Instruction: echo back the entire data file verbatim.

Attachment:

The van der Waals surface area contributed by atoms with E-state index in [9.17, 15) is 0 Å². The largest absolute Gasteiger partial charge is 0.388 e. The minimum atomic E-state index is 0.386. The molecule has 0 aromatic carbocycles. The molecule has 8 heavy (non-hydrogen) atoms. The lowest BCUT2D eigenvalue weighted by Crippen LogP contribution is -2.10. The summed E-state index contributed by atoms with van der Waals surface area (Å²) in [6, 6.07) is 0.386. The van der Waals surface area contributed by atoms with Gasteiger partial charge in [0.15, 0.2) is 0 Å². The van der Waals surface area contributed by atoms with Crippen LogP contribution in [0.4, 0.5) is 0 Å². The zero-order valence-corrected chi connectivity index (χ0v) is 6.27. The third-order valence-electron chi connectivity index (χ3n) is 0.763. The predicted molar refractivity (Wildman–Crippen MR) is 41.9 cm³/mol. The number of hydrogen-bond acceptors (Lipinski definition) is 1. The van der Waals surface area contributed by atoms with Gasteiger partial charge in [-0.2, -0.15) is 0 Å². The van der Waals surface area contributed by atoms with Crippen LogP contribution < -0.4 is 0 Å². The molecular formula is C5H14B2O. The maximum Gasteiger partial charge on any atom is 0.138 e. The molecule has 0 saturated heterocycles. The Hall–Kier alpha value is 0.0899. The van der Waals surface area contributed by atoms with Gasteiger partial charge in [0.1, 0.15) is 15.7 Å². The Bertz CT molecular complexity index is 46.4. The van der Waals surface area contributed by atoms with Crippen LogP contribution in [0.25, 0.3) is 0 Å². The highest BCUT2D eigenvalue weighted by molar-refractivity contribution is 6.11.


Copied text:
The van der Waals surface area contributed by atoms with E-state index in [9.17, 15) is 0 Å². The largest absolute Gasteiger partial charge is 0.388 e. The minimum atomic E-state index is 0.386. The molecule has 0 aromatic carbocycles. The molecule has 8 heavy (non-hydrogen) atoms. The lowest BCUT2D eigenvalue weighted by Crippen LogP contribution is -2.10. The summed E-state index contributed by atoms with van der Waals surface area (Å²) in [6, 6.07) is 0.386. The van der Waals surface area contributed by atoms with Gasteiger partial charge in [0.15, 0.2) is 0 Å². The van der Waals surface area contributed by atoms with Crippen LogP contribution in [0.4, 0.5) is 0 Å². The zero-order valence-corrected chi connectivity index (χ0v) is 6.27. The third-order valence-electron chi connectivity index (χ3n) is 0.763. The predicted molar refractivity (Wildman–Crippen MR) is 41.9 cm³/mol. The number of hydrogen-bond acceptors (Lipinski definition) is 1. The van der Waals surface area contributed by atoms with Gasteiger partial charge in [-0.2, -0.15) is 0 Å². The van der Waals surface area contributed by atoms with Crippen LogP contribution < -0.4 is 0 Å². The molecular formula is C5H14B2O. The maximum Gasteiger partial charge on any atom is 0.138 e. The molecule has 0 saturated heterocycles. The Hall–Kier alpha value is 0.0899. The van der Waals surface area contributed by atoms with Gasteiger partial charge in [0.1, 0.15) is 15.7 Å². The Bertz CT molecular complexity index is 46.4. The van der Waals surface area contributed by atoms with Crippen LogP contribution in [0.25, 0.3) is 0 Å². The highest BCUT2D eigenvalue weighted by molar-refractivity contribution is 6.11.